Most monitors are limited to 60Hz or maybe 75Hz. This works fine most of the time, but higher refresh rates like 120Hz make things appear much smoother. If you watch the upcoming Hobbit, it was apparently filmed at 240Hz (240 times a second rather than 24 frames per second which is film standard), so it looks much smootther.
The problem is that the default is to lock the refresh rate to the monitors at 60Hz. If you have a new monitor that runs faster. 120Hz for instance, it is way smoother apparently (I haven’t tried it yet!) but hard to get it to work. In fact the current nVidia and AMD drivers artifically limit refresh rates. So you have to do two things:
- Burrow into the nVidia control panel and make sure Vsync is not set. Vsync means don’t go faster than the specs of the monitor.
- Run ToastyX’s utilities that go into the respective drivers and squash the artificial limits with a Pixel Clock Patcher. In the case of the nVidia that is a 330Mhz pixel clock which translates into a 84Hz limit and 400MHz in SLI mode.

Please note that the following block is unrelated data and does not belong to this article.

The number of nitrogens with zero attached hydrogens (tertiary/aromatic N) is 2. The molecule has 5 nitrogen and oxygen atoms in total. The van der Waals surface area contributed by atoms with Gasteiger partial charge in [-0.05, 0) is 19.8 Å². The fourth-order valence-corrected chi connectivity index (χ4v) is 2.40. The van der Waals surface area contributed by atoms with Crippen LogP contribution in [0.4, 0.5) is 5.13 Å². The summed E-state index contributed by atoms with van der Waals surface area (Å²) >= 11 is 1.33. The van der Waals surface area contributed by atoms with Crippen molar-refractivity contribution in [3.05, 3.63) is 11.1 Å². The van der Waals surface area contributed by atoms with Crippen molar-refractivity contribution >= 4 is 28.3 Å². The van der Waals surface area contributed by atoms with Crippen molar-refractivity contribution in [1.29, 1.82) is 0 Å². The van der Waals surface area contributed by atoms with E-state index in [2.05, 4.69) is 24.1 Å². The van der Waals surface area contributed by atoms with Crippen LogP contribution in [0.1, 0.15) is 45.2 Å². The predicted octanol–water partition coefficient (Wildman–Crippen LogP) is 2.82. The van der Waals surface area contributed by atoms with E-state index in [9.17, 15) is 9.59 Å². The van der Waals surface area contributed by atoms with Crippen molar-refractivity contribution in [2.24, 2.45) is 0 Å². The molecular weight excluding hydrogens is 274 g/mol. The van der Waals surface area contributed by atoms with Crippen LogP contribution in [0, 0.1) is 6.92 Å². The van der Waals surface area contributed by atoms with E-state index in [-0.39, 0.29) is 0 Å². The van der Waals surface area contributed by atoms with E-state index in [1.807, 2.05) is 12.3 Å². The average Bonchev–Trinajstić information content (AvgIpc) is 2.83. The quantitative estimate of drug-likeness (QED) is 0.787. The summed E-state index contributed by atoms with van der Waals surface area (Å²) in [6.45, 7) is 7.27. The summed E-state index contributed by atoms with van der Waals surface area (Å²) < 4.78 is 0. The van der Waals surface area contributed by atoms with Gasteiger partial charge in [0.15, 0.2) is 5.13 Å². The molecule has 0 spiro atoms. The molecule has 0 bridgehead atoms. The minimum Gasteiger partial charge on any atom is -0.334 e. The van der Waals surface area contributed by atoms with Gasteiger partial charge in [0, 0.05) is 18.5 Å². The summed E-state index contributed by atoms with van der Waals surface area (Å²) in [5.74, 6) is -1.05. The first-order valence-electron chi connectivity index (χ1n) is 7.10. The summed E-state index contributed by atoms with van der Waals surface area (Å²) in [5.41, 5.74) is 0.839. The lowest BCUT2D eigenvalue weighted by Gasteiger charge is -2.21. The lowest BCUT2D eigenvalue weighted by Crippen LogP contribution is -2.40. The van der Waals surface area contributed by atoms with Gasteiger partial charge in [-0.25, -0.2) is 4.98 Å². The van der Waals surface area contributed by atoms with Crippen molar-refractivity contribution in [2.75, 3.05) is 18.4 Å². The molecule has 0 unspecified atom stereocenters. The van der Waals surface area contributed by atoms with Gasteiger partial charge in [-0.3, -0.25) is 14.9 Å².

Version 1.1 has been tested to work with 304.48 through 310.33 Beta (64-bit only). It is designed to work with future versions if the code doesn’t change.
- Run nvlddmkm-patcher.exe: http://www.monitortests.com/nvlddmkm-patcher-1.1.zip
- If all limits are found, click “Yes” to patch and sign. If a limit is not found or if multiple matches are found, the program needs to be updated.
- Enable test mode using testmode.exe if it isn’t already enabled.
You can then add higher refresh rates using the NVIDIA Control Panel or Custom Resolution Utility.
To restore the previous file, run the program again and click “Yes” to restore from backup.
- 500-series (Fermi) and older GPUs will not clock down when idle if the pixel clock is greater than 404 MHz. The Idle Screen Saver can be used as a workaround